In the last week alone by winning Olympic gold and through his victory in the Tour de France, Bradley Wiggins has single-handedly raised the profile of cycling in this country. Now our government needs to get further behind cycling and pump more money into our infrastructure and make safety improvements to promote our most efficient form of transport.
Cycling is a relatively safe, environmentally-friendly activity for all ages and thankfully serious accidents are low in relation to the millions of journeys taken by cyclists. But there is more we can do to give cyclists greater protection on our roads.
Liberal Democrat Transport Minister Norman Baker has announced millions of pounds of extra money for cycling, including £8 million for cycle routes, £7 million for rail access, and £30 million for improvements to road junctions to make cycling safer. This is a great start but if we are to make a difference we need £100 million to be invested annually in our cycling infrastructure. We need to improve dangerous road junctions, install priority traffic lights for cyclists and we need the adoption of a 20mph speed limit in residential streets. Every city should have a cycling commissioner promoting and advising on cycle safety.
Sadly, the dedicated cycle paths and routes that I see in my own constituency are seriously lacking across many other parts of the country where consideration and safeguards for cyclists fall far below that which is desirable let alone acceptable.
I would also like to see more training for drivers, especially those of heavy goods vehicles, on how to deal with cyclists. This should be covered fully in the driving test. We know that HGVs are involved in many of the accidents with cyclists and I have been pushing for them to be fitted with mirrors and sensors so they know when a cyclist might be in their ‘blind spot’. Turning alarms and safety bars would also offer cyclists greater protection.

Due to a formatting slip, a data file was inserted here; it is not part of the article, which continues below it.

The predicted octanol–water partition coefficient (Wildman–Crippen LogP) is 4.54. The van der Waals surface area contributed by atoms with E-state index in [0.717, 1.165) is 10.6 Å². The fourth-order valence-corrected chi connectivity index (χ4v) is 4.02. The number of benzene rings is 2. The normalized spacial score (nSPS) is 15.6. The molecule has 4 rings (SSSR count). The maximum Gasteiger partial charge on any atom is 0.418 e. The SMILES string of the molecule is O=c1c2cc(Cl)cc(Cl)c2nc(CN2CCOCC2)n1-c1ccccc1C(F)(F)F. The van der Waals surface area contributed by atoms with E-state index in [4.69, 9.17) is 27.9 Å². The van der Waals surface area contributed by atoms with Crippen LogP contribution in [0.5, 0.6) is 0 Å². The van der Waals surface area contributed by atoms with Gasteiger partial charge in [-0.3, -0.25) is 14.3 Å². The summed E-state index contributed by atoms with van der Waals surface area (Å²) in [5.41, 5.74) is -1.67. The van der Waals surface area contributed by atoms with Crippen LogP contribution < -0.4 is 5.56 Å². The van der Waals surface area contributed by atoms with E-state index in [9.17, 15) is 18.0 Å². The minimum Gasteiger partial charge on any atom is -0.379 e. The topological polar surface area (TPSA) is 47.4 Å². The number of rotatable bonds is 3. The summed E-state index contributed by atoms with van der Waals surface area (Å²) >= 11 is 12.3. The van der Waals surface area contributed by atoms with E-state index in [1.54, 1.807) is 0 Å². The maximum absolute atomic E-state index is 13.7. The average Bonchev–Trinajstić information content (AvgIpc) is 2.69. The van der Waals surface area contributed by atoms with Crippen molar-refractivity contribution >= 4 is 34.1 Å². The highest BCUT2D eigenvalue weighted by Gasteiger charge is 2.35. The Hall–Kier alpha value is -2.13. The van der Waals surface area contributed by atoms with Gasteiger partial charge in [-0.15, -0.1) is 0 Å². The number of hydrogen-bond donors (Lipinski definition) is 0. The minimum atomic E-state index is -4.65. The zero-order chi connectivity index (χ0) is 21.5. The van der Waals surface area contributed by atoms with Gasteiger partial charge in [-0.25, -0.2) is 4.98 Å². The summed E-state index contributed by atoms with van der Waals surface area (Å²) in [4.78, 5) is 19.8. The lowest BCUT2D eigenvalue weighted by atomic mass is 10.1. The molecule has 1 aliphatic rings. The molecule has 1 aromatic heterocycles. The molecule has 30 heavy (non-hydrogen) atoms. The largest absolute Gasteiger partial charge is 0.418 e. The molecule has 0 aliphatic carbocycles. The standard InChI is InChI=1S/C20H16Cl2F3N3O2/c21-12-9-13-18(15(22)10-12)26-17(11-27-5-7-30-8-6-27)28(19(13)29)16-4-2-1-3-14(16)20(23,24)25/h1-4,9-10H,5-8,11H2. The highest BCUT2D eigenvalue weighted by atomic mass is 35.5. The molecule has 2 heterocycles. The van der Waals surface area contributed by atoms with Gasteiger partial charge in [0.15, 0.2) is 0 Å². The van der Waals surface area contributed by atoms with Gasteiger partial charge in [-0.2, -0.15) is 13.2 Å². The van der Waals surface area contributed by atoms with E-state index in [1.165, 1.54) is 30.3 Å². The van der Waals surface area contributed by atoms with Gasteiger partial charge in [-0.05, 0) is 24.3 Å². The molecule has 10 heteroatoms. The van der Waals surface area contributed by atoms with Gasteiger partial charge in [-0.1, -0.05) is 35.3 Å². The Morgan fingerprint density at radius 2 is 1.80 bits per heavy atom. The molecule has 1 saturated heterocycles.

But the onus is not just on the drivers; cyclist must take precautions to protect themselves. They should get training so that they know how to behave on our roads and make sure they use proper lighting at night. I am encouraged by the government’s continued support for cycle training for youngsters in schools.
There has been much debate about making cycle helmets compulsory but I don’t agree with this. People should have the choice as to whether or not they wear a cycle helmet.
By making cycling helmets compulsory we would be saying to people that cycling is not a safe thing to do. This is not true. Compulsory cycling helmet laws have reduced the number of people cycling in other countries, causing worse traffic congestion, affecting people’s health and ultimately making cycling more dangerous.
In this year of the Olympics and with the fantastic success we have enjoyed in cycling, we have a great opportunity to promote it and invest in it. I hope we can build on this success so that cycling can be seen as a viable means of transport for the future.
Julian Huppert is chair of the All-Party Parliamentary Cycling Group.
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